It has been over 40 years since I was diagnosed with End Stage Renal Disease (ESRD). The probable cause was strep. Unexpectedly starting hemodialysis at age fifteen was not only scary, but it made a huge impact on my life as a young teen in high school. As I look over the early years, my parents had no one to talk to about what was happening or why. I spent three days in a coma after my trial on dialysis. My parents were going to let me go. I was blessed with a doctor that said, "Let's give her another chance. I have God looking over my shoulders. Let's give her another try back on dialysis." Dialysis did save my life. Those were rough years. I was a compliant patient, following doctor's orders for diet and medication.
In October of that year, I had a living donor transplant. My father donated his kidney to me. Things started out good. I was home for three days but then returned to the hospital. Six weeks later, the transplanted kidney had to be removed. I was devastated. The kidney had developed blood clots. Not a normal occurrence. Not a rejection. The anti-rejection drugs used in those days were hard on my body. My emotions were all over the place, and my physical appearance had changed dramatically. At that point in my life, I told them I don't ever want another transplant. I returned to dialysis and for the next three years. I went to school, got off the bus, got in the car and my father would drive me into dialysis three evenings a week. I was determined to not let my high school years be interrupted. I did get a few calls from transplant over those three years, telling me they had a kidney. I shared with them why I did not want another kidney at that time. I think my parents had something to do with keeping me on the list.
Then it happened. March 23, 1981.
Three months prior to my high school graduation. My family and I just came home from visiting my Grandmother. The phone was ringing. I answered it. It was the transplant center telling me they had a kidney for me. My response - "I am graduating in three months. There are a lot of things going on I don't want to miss." We hung up. I suddenly had this overwhelming feeling that I should have said yes. Then the phone rang again. The person on the other end said, "Can we talk to your parents?" They continued to tell me a little bit about the kidney and that it was a 'perfect' match. It was then I said to my family that I better go in.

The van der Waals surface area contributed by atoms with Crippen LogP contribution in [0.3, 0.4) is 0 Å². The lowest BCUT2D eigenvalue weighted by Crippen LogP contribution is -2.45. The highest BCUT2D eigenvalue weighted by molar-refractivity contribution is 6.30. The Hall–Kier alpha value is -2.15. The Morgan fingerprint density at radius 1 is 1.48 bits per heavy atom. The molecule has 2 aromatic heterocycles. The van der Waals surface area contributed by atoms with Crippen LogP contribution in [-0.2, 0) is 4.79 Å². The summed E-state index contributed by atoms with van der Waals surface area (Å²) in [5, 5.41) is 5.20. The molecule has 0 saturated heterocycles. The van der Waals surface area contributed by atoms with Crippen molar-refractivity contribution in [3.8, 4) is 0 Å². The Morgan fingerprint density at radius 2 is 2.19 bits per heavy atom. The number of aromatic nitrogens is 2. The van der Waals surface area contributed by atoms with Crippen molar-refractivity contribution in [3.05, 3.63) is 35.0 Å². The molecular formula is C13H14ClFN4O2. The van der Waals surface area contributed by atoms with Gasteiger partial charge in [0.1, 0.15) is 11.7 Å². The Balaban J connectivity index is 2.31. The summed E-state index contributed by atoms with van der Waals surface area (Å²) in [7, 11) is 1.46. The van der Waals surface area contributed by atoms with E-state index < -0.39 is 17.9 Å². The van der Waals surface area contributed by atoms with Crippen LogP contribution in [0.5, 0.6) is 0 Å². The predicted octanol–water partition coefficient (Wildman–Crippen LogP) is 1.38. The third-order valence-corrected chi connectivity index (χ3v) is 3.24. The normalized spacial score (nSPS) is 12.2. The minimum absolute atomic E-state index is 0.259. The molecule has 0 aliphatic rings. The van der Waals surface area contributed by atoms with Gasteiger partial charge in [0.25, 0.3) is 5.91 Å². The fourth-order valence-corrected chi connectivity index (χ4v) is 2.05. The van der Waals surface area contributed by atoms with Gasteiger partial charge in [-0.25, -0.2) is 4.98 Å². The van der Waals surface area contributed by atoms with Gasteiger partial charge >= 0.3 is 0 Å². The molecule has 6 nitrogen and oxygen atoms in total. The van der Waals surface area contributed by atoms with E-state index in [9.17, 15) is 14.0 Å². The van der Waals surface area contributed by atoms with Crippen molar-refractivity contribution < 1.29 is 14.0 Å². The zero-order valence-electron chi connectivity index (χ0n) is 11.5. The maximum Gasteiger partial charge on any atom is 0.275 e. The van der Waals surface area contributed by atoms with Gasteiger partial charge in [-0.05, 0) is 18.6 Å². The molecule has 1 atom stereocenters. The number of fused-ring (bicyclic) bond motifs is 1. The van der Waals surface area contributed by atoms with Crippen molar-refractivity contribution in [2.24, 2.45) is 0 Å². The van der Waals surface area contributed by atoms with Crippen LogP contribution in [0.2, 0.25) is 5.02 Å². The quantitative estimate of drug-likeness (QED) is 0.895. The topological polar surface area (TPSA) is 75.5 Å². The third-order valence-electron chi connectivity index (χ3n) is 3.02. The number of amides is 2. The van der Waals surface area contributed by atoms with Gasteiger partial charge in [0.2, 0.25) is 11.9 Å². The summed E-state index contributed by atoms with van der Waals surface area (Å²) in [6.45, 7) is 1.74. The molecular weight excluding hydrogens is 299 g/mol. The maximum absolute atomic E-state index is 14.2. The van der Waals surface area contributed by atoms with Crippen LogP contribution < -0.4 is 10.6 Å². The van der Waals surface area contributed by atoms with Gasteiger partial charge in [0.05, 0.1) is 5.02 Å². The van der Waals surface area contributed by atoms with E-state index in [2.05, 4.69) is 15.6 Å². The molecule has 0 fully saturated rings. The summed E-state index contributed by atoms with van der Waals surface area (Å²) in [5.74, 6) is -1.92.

What a huge difference it made on my life. The kidney lasted 18 years. No dialysis for 18 years. I would say I felt so normal. I was very careful. Followed all instructions and went for my labs. I graduated from high school three months later, went on to college, got married and even had a child. He is now 32 years old, married, and my first grandson on the way.
I never knew what normal was until that second transplant. I felt so good. I wasn't dealing with medical issues like I had while on dialysis. I felt so free and happy. I guess the better word to describe it was "exhilarating." I started the new experimental drug Cyclosporine. Cyclosporine and prednisone were my anti-rejections medications.
Eventually, I did return to dialysis. Eighteen years is considered good with a deceased donor transplant. I don't regret going for that transplant. Upon returning to dialysis, I decided to opt for in-center nocturnal hemodialysis for the next twelve years. I felt comfortable in the beginning with this treatment option, so decided against transplant. I've already had two. Would I be selfish? Over a decade I have learned so much about kidney disease, treatment options, what high phosphorus levels can do, as well as a wealth of other information that I never knew of. I had finally decided it was in my best interest to try for another transplant. On June 22, 2011, I was called for my transplant. Fortunately, it was another success. Keep in mind that everyone is different. We can experience different outcomes. Dialysis had started to take a toll on me. For me, transplant became an educated choice.
Transplant today is not something to fear. Yes, it's just another option, not a cure. It may or may not last a lifetime. The benefits for long term health are good.
You do have the option. You can call your local transplant center and talk to them. They can discuss transplantation with you. Let them help you to determine whether transplant is for you.